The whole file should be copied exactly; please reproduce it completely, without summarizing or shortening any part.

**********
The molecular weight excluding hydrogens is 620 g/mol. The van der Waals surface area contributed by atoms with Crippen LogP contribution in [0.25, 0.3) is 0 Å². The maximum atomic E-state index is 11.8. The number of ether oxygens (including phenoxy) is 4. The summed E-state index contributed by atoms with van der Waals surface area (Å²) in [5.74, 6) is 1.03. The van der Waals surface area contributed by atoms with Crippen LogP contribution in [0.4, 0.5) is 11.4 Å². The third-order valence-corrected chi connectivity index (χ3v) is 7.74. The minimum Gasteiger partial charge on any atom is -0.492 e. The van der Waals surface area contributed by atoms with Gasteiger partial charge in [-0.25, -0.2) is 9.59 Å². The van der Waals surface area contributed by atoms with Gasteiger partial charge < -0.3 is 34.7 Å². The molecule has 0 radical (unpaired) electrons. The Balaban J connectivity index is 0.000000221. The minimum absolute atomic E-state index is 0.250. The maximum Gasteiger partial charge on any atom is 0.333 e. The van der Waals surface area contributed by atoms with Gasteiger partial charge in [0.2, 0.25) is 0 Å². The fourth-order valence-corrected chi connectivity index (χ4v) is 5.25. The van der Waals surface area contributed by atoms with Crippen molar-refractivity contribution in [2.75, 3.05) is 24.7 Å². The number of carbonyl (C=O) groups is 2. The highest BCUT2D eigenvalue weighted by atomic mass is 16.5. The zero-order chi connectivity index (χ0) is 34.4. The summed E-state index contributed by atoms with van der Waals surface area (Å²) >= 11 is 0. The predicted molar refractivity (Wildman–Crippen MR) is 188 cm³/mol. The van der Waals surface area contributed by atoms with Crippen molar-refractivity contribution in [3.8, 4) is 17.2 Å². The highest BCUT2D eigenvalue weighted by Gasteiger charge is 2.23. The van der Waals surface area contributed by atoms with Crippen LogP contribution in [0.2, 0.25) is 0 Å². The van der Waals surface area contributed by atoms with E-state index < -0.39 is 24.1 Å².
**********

The molecular weight excluding hydrogens is 620 g/mol. The van der Waals surface area contributed by atoms with Crippen LogP contribution in [0.25, 0.3) is 0 Å². The maximum atomic E-state index is 11.8. The number of ether oxygens (including phenoxy) is 4. The summed E-state index contributed by atoms with van der Waals surface area (Å²) in [5.74, 6) is 1.03. The van der Waals surface area contributed by atoms with Crippen LogP contribution in [0.4, 0.5) is 11.4 Å². The third-order valence-corrected chi connectivity index (χ3v) is 7.74. The minimum Gasteiger partial charge on any atom is -0.492 e. The van der Waals surface area contributed by atoms with Gasteiger partial charge in [-0.25, -0.2) is 9.59 Å². The van der Waals surface area contributed by atoms with Gasteiger partial charge < -0.3 is 34.7 Å². The molecule has 0 radical (unpaired) electrons. The Balaban J connectivity index is 0.000000221. The minimum absolute atomic E-state index is 0.250. The maximum Gasteiger partial charge on any atom is 0.333 e. The van der Waals surface area contributed by atoms with Gasteiger partial charge in [0.2, 0.25) is 0 Å². The fourth-order valence-corrected chi connectivity index (χ4v) is 5.25. The van der Waals surface area contributed by atoms with Crippen molar-refractivity contribution in [2.75, 3.05) is 24.7 Å². The number of carbonyl (C=O) groups is 2. The highest BCUT2D eigenvalue weighted by atomic mass is 16.5. The zero-order chi connectivity index (χ0) is 34.4. The summed E-state index contributed by atoms with van der Waals surface area (Å²) >= 11 is 0. The predicted molar refractivity (Wildman–Crippen MR) is 188 cm³/mol. The van der Waals surface area contributed by atoms with Crippen molar-refractivity contribution in [3.8, 4) is 17.2 Å². The highest BCUT2D eigenvalue weighted by Gasteiger charge is 2.23. The van der Waals surface area contributed by atoms with Crippen LogP contribution in [0.2, 0.25) is 0 Å². The van der Waals surface area contributed by atoms with E-state index < -0.39 is 24.1 Å².